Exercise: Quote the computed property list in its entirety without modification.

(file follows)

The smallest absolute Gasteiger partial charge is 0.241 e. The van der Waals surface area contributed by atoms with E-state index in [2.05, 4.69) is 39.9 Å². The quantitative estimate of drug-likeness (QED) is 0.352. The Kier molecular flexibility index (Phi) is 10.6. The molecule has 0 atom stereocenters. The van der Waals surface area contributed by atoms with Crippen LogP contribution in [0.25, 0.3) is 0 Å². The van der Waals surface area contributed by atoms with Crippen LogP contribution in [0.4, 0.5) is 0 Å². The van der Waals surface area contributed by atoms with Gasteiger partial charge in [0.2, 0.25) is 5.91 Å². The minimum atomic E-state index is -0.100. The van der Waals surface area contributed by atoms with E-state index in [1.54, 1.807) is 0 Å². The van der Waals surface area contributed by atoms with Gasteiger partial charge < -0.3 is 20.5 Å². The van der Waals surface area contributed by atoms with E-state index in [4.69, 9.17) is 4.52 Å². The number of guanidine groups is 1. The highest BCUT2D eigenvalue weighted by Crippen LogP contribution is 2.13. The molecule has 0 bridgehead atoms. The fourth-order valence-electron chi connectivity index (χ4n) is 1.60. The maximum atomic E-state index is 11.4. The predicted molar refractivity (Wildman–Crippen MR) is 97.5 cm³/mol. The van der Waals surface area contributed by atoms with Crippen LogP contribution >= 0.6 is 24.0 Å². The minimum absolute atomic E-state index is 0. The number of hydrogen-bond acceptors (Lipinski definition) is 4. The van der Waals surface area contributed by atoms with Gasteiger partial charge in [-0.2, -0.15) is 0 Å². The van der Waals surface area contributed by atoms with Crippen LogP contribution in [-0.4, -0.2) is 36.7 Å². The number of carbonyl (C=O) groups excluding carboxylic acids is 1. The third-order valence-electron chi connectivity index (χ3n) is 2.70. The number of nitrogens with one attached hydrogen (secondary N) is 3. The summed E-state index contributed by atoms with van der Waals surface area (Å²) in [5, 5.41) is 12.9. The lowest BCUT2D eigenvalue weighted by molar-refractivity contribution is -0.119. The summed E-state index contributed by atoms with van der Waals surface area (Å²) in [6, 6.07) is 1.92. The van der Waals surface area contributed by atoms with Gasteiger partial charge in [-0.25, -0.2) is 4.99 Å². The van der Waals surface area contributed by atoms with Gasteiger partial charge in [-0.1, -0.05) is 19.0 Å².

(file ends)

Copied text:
The smallest absolute Gasteiger partial charge is 0.241 e. The van der Waals surface area contributed by atoms with E-state index in [2.05, 4.69) is 39.9 Å². The quantitative estimate of drug-likeness (QED) is 0.352. The Kier molecular flexibility index (Phi) is 10.6. The molecule has 0 atom stereocenters. The van der Waals surface area contributed by atoms with Crippen LogP contribution in [0.25, 0.3) is 0 Å². The van der Waals surface area contributed by atoms with Crippen LogP contribution in [0.4, 0.5) is 0 Å². The van der Waals surface area contributed by atoms with Gasteiger partial charge in [0.2, 0.25) is 5.91 Å². The minimum atomic E-state index is -0.100. The van der Waals surface area contributed by atoms with E-state index in [1.54, 1.807) is 0 Å². The van der Waals surface area contributed by atoms with Gasteiger partial charge < -0.3 is 20.5 Å². The van der Waals surface area contributed by atoms with E-state index in [4.69, 9.17) is 4.52 Å². The number of guanidine groups is 1. The highest BCUT2D eigenvalue weighted by Crippen LogP contribution is 2.13. The molecule has 0 bridgehead atoms. The fourth-order valence-electron chi connectivity index (χ4n) is 1.60. The maximum atomic E-state index is 11.4. The predicted molar refractivity (Wildman–Crippen MR) is 97.5 cm³/mol. The van der Waals surface area contributed by atoms with Crippen LogP contribution >= 0.6 is 24.0 Å². The minimum absolute atomic E-state index is 0. The number of hydrogen-bond acceptors (Lipinski definition) is 4. The van der Waals surface area contributed by atoms with Gasteiger partial charge in [-0.2, -0.15) is 0 Å². The van der Waals surface area contributed by atoms with Crippen LogP contribution in [-0.4, -0.2) is 36.7 Å². The number of carbonyl (C=O) groups excluding carboxylic acids is 1. The third-order valence-electron chi connectivity index (χ3n) is 2.70. The number of nitrogens with one attached hydrogen (secondary N) is 3. The summed E-state index contributed by atoms with van der Waals surface area (Å²) in [5, 5.41) is 12.9. The lowest BCUT2D eigenvalue weighted by molar-refractivity contribution is -0.119. The summed E-state index contributed by atoms with van der Waals surface area (Å²) in [6, 6.07) is 1.92. The van der Waals surface area contributed by atoms with Gasteiger partial charge in [-0.25, -0.2) is 4.99 Å². The van der Waals surface area contributed by atoms with Gasteiger partial charge in [-0.1, -0.05) is 19.0 Å².